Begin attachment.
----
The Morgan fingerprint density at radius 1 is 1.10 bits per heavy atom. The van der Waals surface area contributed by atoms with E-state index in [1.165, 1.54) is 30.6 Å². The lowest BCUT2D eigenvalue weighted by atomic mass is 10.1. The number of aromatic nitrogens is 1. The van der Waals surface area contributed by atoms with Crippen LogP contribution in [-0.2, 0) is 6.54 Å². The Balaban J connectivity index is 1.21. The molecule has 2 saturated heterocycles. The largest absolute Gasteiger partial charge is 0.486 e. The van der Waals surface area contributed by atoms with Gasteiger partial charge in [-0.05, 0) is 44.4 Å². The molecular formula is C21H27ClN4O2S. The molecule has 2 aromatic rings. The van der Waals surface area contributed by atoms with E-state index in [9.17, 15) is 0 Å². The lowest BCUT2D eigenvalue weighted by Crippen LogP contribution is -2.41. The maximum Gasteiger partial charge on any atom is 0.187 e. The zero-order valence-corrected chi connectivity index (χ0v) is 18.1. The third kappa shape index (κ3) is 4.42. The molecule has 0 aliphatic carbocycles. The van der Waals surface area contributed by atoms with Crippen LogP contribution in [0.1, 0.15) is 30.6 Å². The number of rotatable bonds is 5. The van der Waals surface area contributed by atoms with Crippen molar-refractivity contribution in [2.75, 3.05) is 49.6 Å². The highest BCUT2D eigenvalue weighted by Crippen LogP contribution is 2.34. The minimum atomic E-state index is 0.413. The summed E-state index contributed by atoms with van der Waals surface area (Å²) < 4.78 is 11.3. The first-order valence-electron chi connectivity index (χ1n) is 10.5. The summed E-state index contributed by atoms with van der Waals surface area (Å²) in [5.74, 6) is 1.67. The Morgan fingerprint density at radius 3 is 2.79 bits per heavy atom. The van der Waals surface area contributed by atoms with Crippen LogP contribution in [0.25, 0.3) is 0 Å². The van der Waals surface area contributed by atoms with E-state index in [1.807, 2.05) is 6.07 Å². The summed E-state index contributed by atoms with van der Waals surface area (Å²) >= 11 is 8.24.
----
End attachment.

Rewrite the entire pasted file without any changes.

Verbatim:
The Morgan fingerprint density at radius 1 is 1.10 bits per heavy atom. The van der Waals surface area contributed by atoms with E-state index in [1.165, 1.54) is 30.6 Å². The lowest BCUT2D eigenvalue weighted by atomic mass is 10.1. The number of aromatic nitrogens is 1. The van der Waals surface area contributed by atoms with Crippen LogP contribution in [-0.2, 0) is 6.54 Å². The Balaban J connectivity index is 1.21. The molecule has 2 saturated heterocycles. The largest absolute Gasteiger partial charge is 0.486 e. The van der Waals surface area contributed by atoms with Gasteiger partial charge in [-0.05, 0) is 44.4 Å². The molecular formula is C21H27ClN4O2S. The molecule has 2 aromatic rings. The van der Waals surface area contributed by atoms with E-state index in [9.17, 15) is 0 Å². The lowest BCUT2D eigenvalue weighted by Crippen LogP contribution is -2.41. The maximum Gasteiger partial charge on any atom is 0.187 e. The zero-order valence-corrected chi connectivity index (χ0v) is 18.1. The third kappa shape index (κ3) is 4.42. The molecule has 0 aliphatic carbocycles. The van der Waals surface area contributed by atoms with Crippen LogP contribution in [0.1, 0.15) is 30.6 Å². The number of rotatable bonds is 5. The van der Waals surface area contributed by atoms with Crippen molar-refractivity contribution in [2.75, 3.05) is 49.6 Å². The highest BCUT2D eigenvalue weighted by Crippen LogP contribution is 2.34. The minimum atomic E-state index is 0.413. The summed E-state index contributed by atoms with van der Waals surface area (Å²) < 4.78 is 11.3. The first-order valence-electron chi connectivity index (χ1n) is 10.5. The summed E-state index contributed by atoms with van der Waals surface area (Å²) in [5.74, 6) is 1.67. The Morgan fingerprint density at radius 3 is 2.79 bits per heavy atom. The van der Waals surface area contributed by atoms with Crippen LogP contribution in [0.25, 0.3) is 0 Å². The van der Waals surface area contributed by atoms with E-state index in [1.807, 2.05) is 6.07 Å². The summed E-state index contributed by atoms with van der Waals surface area (Å²) >= 11 is 8.24.